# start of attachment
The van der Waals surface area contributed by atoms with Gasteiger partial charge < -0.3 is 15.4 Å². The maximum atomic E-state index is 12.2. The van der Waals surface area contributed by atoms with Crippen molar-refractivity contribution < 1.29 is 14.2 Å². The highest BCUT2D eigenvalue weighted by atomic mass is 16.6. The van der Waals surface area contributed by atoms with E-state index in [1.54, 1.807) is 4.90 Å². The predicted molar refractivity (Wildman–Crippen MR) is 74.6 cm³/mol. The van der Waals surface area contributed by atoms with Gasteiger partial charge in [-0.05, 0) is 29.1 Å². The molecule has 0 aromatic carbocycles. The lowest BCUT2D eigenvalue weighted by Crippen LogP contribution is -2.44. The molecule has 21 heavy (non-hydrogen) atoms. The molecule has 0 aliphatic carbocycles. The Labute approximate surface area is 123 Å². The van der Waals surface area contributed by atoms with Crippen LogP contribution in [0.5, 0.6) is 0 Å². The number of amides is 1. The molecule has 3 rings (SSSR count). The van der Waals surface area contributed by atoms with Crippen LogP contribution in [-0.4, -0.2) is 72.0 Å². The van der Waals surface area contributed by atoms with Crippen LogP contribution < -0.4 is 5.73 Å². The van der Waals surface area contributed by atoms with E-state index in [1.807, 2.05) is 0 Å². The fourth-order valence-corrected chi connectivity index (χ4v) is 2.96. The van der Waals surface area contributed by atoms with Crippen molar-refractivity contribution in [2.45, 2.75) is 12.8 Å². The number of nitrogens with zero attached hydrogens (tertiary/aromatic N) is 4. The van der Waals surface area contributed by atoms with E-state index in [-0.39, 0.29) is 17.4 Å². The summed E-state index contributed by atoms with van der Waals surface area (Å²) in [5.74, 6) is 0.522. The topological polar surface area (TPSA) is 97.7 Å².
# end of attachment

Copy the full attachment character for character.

The van der Waals surface area contributed by atoms with Gasteiger partial charge < -0.3 is 15.4 Å². The maximum atomic E-state index is 12.2. The van der Waals surface area contributed by atoms with Crippen molar-refractivity contribution < 1.29 is 14.2 Å². The highest BCUT2D eigenvalue weighted by atomic mass is 16.6. The van der Waals surface area contributed by atoms with E-state index in [1.54, 1.807) is 4.90 Å². The predicted molar refractivity (Wildman–Crippen MR) is 74.6 cm³/mol. The van der Waals surface area contributed by atoms with Gasteiger partial charge in [-0.05, 0) is 29.1 Å². The molecule has 0 aromatic carbocycles. The lowest BCUT2D eigenvalue weighted by Crippen LogP contribution is -2.44. The molecule has 21 heavy (non-hydrogen) atoms. The molecule has 0 aliphatic carbocycles. The Labute approximate surface area is 123 Å². The van der Waals surface area contributed by atoms with Crippen LogP contribution in [0.5, 0.6) is 0 Å². The number of amides is 1. The molecule has 3 rings (SSSR count). The van der Waals surface area contributed by atoms with Crippen LogP contribution in [-0.4, -0.2) is 72.0 Å². The van der Waals surface area contributed by atoms with Crippen LogP contribution < -0.4 is 5.73 Å². The van der Waals surface area contributed by atoms with E-state index in [1.807, 2.05) is 0 Å². The fourth-order valence-corrected chi connectivity index (χ4v) is 2.96. The van der Waals surface area contributed by atoms with Crippen molar-refractivity contribution in [2.45, 2.75) is 12.8 Å². The number of nitrogens with zero attached hydrogens (tertiary/aromatic N) is 4. The van der Waals surface area contributed by atoms with E-state index in [-0.39, 0.29) is 17.4 Å². The summed E-state index contributed by atoms with van der Waals surface area (Å²) in [5.74, 6) is 0.522. The topological polar surface area (TPSA) is 97.7 Å².